Wilson, a disabled former plantation manager, reached that status Friday when President Barack Obama granted him clemency for his 1985 felony conviction of having sold alligator hides to undercover federal agents just over the Georgia border from Beaufort County.
Wilson was one of eight people pardoned Friday by Obama, bringing the number of clemency grants during his administration to 17.
Wilson, 61, said he applied for the pardon six years ago under President George W. Bush and had given up hope it would ever be granted.
"I waited and waited and waited," Wilson said. "Mine should have been done a whole lot sooner. The crime that I committed was no major crime."
Hannah August, a White House spokeswoman, declined to comment on Wilson's pardon.
Wilson said he was manager of the Fife Plantation, a former slave rice estate and Civil War battlefield on the Savannah Back River in Beaufort when he started killing gators and selling their hides.
Alligator hunting is now legal in South Carolina and Georgia -- with a limit of one per person during the one-month season from early September to early October -- but it was illegal back in 1982.
And Wilson, driven by financial need from his children's illnesses, was killing a lot more than one gator a year.
"I didn't hunt them," Wilson said. "I needed money for my kids' doctor bills. I was making good money as the plantation manager, but I had to have more money because a couple of my kids stayed sick all the time over and over. It got us to where we couldn't even buy a loaf of bread. We got on food stamps in order to stay alive."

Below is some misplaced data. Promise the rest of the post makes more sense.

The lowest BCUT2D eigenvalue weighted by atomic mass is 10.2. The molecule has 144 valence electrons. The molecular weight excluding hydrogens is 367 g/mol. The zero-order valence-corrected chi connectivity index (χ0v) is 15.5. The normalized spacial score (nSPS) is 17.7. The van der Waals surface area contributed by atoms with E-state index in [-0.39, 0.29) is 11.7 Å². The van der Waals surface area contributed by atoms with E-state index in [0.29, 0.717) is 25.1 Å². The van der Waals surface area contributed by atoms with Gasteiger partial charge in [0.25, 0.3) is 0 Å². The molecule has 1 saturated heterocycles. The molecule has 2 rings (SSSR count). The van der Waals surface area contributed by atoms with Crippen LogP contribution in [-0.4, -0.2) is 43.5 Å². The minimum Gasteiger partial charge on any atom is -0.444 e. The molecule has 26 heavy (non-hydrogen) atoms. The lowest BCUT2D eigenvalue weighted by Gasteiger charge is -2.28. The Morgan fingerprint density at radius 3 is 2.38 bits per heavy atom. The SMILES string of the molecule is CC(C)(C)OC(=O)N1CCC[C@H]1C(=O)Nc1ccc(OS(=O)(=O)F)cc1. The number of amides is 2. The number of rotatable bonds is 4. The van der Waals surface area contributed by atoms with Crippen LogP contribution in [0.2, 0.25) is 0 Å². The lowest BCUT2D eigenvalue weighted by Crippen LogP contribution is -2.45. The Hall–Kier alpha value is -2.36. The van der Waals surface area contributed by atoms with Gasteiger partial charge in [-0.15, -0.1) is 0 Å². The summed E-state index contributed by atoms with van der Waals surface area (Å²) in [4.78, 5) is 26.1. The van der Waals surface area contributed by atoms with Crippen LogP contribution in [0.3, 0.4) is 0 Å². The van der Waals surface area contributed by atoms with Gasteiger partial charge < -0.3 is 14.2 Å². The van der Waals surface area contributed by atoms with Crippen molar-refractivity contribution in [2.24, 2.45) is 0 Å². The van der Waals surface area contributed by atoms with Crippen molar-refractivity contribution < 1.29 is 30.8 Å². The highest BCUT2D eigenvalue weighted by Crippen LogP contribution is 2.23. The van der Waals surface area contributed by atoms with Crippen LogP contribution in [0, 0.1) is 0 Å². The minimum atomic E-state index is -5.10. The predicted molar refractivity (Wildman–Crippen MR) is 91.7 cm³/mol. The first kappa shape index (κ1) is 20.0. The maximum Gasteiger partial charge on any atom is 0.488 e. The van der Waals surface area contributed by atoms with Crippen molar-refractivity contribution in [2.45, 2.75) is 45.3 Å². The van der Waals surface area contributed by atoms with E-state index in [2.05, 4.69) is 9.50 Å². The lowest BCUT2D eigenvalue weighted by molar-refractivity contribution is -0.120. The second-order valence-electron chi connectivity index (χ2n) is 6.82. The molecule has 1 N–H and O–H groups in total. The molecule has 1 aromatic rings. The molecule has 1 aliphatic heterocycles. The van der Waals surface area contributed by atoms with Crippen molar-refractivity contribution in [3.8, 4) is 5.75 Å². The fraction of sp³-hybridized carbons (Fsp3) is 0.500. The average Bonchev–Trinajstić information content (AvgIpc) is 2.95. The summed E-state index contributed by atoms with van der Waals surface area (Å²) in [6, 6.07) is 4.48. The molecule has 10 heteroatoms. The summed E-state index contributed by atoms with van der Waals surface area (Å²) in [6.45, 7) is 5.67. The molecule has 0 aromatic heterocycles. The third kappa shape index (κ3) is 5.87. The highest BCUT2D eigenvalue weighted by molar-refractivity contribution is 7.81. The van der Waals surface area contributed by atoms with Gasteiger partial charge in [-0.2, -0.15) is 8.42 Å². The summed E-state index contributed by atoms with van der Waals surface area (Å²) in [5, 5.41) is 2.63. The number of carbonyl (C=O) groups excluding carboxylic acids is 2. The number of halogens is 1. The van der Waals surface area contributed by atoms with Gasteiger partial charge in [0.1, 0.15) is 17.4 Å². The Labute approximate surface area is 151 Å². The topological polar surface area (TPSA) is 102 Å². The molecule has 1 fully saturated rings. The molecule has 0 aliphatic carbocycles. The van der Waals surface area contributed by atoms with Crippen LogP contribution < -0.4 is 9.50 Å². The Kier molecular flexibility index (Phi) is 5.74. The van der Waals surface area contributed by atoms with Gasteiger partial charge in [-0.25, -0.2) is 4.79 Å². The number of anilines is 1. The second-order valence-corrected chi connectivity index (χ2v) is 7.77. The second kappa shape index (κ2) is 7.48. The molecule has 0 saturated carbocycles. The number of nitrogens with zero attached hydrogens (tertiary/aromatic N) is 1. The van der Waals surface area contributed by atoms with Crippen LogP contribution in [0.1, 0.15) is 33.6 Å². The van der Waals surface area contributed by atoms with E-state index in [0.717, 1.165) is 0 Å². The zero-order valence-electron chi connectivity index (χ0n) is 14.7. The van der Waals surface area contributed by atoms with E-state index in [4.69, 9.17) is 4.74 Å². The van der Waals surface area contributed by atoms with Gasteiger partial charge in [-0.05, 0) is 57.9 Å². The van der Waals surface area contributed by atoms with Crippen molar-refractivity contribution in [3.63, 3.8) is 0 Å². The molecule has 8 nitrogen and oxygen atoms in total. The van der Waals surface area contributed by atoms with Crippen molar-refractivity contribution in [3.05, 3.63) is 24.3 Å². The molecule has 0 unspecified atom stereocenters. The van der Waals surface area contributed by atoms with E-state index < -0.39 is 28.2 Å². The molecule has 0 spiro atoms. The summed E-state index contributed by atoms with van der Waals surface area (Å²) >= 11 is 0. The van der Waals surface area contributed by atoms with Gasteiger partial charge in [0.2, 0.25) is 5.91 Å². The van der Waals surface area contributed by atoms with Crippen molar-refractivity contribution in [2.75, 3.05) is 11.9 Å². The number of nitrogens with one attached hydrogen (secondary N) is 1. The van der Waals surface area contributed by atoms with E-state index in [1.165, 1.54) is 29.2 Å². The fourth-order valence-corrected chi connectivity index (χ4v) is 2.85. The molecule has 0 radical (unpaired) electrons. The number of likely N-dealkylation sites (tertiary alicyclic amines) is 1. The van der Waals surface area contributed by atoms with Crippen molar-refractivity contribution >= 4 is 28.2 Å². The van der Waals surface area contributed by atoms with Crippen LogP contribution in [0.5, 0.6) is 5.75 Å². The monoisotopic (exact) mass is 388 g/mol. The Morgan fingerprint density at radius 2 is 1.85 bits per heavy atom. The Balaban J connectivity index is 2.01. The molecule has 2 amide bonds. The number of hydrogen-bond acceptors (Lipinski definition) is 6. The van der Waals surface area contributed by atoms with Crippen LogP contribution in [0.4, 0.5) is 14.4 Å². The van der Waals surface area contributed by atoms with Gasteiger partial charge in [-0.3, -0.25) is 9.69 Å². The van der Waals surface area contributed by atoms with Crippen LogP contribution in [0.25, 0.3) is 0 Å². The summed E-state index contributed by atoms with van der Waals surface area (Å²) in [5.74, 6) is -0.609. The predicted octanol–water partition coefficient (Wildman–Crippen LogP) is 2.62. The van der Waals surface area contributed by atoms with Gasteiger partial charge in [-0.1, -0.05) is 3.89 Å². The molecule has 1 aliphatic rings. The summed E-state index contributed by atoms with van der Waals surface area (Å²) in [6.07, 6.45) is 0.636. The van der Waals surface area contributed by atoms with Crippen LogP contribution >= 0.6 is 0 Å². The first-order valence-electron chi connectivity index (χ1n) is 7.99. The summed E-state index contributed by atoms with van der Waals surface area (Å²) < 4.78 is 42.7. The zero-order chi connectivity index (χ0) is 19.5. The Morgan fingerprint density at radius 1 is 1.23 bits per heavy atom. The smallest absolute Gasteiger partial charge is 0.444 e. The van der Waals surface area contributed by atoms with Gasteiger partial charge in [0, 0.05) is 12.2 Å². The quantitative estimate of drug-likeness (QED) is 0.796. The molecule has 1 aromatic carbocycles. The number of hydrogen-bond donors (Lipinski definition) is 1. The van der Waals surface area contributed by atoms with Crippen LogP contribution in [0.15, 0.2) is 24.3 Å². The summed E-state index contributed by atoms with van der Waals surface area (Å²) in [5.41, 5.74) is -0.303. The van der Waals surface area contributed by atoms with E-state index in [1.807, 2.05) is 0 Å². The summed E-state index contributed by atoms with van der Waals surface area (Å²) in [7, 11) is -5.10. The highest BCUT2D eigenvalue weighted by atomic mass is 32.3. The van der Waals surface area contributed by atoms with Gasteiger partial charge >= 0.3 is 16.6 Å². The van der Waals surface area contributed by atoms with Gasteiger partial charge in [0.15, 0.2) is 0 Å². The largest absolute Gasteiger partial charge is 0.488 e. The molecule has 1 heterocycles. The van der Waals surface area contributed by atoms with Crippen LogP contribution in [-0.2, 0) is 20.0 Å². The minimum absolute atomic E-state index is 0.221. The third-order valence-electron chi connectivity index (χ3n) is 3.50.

Three decades ago, an average-size gator hide sold on the black market for $30 -- compared to up to $300 now.
Wilson thought he'd found a good thing when he started selling "a whole lot" of alligator pelts -- he declined to disclose the exact number -- to two eager buyers in Georgia.
Wilson would kill the gators at the Fife Plantation, whose grounds he knew like the back of his hand, skin them and cross the border into Georgia with the hides.
After a month of purchases, the buyers flashed their federal badges. Wilson had been snared in a sting run by the U.S. Fish and Wildlife Service.
Wilson said a prominent defense attorney, William Moore, helped him get a short sentence under a plea agreement that netted him three months and 18 days in the federal prison in Leavenworth, Kan., plus 300 hours of community service.
Moore, now a federal judge in Savannah, could not be reached for comment Friday evening.
With his voting rights restored by the pardon, he plans to back Obama in next year's election.
"Now that he's done me a favor, I'll do him a favor," Wilson said.
The Associated Preess contributed to this report.